HAC, the Oklahoma company that owns Cash Saver and Homeland, is employee-owned. Its managing director, Marc Jones, said last year’s initial hero pay was “a reflection of the crowd in our stores, and as that wave subsided, it seemed like the time to end it.” It was a tremendous expense for the company, which has about 80 stores and 3,400 employees, and competes with Walmart.
Even with a better year than usual, groceries are “a particularly profitable” business, Jones said. By March he said, “It was a big question if the local grocery store would even survive and if everyone would go online.”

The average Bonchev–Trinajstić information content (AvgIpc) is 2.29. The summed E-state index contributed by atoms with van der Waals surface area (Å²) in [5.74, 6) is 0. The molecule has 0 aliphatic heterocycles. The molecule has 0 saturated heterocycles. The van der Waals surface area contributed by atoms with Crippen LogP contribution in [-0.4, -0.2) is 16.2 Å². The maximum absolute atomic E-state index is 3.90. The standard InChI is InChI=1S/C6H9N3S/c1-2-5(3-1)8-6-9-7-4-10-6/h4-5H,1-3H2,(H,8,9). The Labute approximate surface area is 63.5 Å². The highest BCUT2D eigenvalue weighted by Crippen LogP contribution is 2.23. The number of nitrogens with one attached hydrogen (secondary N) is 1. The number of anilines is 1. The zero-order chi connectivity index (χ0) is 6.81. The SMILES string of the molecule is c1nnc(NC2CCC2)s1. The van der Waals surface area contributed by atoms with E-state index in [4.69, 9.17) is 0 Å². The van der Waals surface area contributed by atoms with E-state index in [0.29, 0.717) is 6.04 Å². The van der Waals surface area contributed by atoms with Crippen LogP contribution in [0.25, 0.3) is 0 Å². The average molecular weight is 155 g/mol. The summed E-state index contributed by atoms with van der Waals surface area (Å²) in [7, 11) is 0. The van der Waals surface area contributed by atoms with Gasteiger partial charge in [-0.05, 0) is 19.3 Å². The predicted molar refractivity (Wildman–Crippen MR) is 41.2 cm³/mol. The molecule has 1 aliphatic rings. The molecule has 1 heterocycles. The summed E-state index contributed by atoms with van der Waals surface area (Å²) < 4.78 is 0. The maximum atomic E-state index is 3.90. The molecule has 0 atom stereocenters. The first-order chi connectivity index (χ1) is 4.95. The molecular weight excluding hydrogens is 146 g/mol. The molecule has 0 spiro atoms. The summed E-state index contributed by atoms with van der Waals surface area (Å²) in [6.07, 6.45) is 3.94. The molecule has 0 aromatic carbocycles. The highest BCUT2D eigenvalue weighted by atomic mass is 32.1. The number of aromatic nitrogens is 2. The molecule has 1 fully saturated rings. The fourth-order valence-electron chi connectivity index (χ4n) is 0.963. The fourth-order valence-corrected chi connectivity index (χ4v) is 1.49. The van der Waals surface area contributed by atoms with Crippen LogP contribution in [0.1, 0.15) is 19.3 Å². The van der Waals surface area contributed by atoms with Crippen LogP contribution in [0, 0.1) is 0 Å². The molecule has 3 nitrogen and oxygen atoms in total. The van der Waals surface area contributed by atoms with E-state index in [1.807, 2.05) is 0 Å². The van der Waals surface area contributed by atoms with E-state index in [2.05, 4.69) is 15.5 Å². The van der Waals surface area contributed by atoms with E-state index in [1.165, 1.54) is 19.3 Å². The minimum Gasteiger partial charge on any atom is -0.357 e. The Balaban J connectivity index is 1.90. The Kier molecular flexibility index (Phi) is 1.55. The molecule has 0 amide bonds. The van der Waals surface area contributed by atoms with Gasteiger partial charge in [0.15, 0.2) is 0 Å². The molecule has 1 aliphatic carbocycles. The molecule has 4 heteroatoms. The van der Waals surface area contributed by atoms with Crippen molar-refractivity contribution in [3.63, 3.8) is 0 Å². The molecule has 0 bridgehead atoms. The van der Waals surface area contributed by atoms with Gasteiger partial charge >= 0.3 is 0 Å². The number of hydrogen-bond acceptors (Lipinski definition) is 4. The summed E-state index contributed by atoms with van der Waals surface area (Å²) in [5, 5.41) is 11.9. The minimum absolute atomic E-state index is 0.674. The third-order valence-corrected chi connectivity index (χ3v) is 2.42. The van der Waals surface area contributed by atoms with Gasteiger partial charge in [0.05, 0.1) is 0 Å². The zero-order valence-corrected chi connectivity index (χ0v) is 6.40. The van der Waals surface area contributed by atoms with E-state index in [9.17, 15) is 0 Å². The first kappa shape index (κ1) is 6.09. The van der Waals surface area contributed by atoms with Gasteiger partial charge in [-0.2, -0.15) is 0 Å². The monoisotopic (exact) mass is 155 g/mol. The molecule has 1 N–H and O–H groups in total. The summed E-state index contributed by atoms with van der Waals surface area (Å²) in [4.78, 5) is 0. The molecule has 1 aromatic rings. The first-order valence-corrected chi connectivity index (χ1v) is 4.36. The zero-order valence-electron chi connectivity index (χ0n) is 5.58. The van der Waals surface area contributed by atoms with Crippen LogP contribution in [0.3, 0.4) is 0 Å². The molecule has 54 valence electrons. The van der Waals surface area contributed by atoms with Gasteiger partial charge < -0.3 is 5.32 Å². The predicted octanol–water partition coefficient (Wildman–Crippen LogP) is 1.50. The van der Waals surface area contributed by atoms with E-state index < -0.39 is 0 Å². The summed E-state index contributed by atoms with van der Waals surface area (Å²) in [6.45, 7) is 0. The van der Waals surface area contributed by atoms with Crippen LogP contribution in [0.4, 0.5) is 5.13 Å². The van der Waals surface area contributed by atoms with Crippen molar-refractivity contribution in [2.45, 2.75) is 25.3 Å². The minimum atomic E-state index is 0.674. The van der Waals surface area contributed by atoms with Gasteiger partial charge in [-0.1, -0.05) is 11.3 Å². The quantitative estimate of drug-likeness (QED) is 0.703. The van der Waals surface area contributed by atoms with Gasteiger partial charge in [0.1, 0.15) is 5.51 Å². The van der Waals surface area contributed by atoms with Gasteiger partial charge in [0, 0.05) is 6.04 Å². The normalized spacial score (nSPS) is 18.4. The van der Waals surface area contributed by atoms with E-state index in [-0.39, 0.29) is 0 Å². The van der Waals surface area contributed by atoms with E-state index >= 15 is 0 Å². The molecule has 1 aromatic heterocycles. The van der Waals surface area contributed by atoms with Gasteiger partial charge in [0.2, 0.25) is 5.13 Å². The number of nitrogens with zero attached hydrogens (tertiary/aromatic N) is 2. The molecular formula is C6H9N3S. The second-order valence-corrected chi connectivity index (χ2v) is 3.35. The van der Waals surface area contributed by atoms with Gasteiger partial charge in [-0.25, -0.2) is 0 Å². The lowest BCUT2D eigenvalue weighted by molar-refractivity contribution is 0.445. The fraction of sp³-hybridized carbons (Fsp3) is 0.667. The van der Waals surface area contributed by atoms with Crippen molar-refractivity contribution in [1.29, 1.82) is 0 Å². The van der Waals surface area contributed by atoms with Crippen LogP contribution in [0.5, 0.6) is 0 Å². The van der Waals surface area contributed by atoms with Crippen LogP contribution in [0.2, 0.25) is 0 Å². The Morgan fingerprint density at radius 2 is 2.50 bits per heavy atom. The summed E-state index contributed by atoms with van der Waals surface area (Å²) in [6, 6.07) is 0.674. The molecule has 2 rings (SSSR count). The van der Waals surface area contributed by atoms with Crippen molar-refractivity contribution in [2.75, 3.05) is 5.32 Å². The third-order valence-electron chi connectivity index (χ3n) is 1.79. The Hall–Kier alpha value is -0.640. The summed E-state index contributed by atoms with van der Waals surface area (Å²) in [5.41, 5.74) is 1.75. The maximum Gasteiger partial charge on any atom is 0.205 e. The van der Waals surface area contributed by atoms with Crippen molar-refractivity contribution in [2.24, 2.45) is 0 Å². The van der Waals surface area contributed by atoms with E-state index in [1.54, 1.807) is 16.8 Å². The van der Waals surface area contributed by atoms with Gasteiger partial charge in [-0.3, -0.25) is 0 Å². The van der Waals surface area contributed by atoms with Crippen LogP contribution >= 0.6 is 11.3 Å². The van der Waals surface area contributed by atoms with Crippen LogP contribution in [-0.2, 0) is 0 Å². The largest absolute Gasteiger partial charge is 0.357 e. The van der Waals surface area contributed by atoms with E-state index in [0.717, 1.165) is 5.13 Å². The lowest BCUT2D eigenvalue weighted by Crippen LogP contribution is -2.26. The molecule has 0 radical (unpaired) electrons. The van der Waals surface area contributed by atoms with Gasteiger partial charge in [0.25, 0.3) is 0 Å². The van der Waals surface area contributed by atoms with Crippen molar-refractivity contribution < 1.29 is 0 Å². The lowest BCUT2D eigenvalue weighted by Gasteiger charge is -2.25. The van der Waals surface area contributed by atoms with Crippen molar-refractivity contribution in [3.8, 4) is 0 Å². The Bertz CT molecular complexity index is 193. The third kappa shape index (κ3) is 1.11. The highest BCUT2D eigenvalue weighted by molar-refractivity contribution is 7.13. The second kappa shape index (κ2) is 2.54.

Ms. Sockwell said she was more concerned about the vaccination delay for food workers, especially given that her colleagues tended to work at the minimum wage every hour.
“Most of my employees barely have a high school diploma,” said Ms. Sockwell, whose local UFCW unit tried to get Oklahoma officials to prioritize vaccination for food workers. “They want to do whatever they can to keep food and electricity in their home.”
She added, “We’re simple workers who don’t need bachelor’s and master’s degrees, but we’re still human.”
At least 13 states have questioned some grocery store employees in at least some counties for the Covid-19 vaccine. They are Alabama, Arizona, California, Delaware, Illinois, Kansas, Kentucky, Maryland, Nebraska, New York, Pennsylvania, Virginia, and Wyoming.